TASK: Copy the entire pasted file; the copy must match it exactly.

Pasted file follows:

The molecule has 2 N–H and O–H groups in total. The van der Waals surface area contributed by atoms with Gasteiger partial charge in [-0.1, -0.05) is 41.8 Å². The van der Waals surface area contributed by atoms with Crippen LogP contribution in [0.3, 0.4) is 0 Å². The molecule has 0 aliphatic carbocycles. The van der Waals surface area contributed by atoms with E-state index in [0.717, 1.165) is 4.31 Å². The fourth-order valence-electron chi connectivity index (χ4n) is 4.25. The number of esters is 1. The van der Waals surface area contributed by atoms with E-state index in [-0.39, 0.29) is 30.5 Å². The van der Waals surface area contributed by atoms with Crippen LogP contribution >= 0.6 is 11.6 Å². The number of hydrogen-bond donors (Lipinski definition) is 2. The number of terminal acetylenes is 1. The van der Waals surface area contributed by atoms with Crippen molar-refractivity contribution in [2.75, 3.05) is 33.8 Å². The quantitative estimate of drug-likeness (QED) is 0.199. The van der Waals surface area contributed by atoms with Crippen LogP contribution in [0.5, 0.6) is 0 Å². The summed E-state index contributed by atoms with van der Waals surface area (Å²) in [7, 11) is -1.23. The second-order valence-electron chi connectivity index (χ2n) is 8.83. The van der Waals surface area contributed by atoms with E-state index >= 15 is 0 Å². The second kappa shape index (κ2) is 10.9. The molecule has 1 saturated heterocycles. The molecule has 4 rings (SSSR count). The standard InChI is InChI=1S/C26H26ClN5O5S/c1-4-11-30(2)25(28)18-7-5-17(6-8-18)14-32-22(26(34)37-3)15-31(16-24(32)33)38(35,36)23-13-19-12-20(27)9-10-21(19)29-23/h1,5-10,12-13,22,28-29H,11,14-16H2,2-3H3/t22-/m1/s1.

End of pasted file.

The molecule has 2 N–H and O–H groups in total. The van der Waals surface area contributed by atoms with Gasteiger partial charge in [-0.1, -0.05) is 41.8 Å². The van der Waals surface area contributed by atoms with Crippen LogP contribution in [0.3, 0.4) is 0 Å². The molecule has 0 aliphatic carbocycles. The van der Waals surface area contributed by atoms with E-state index in [0.717, 1.165) is 4.31 Å². The fourth-order valence-electron chi connectivity index (χ4n) is 4.25. The number of esters is 1. The van der Waals surface area contributed by atoms with E-state index in [-0.39, 0.29) is 30.5 Å². The van der Waals surface area contributed by atoms with Crippen LogP contribution >= 0.6 is 11.6 Å². The number of hydrogen-bond donors (Lipinski definition) is 2. The number of terminal acetylenes is 1. The van der Waals surface area contributed by atoms with Crippen molar-refractivity contribution in [2.75, 3.05) is 33.8 Å². The quantitative estimate of drug-likeness (QED) is 0.199. The van der Waals surface area contributed by atoms with Crippen LogP contribution in [0.5, 0.6) is 0 Å². The summed E-state index contributed by atoms with van der Waals surface area (Å²) in [7, 11) is -1.23. The second-order valence-electron chi connectivity index (χ2n) is 8.83. The van der Waals surface area contributed by atoms with E-state index >= 15 is 0 Å². The second kappa shape index (κ2) is 10.9. The molecule has 1 saturated heterocycles. The molecule has 4 rings (SSSR count). The standard InChI is InChI=1S/C26H26ClN5O5S/c1-4-11-30(2)25(28)18-7-5-17(6-8-18)14-32-22(26(34)37-3)15-31(16-24(32)33)38(35,36)23-13-19-12-20(27)9-10-21(19)29-23/h1,5-10,12-13,22,28-29H,11,14-16H2,2-3H3/t22-/m1/s1.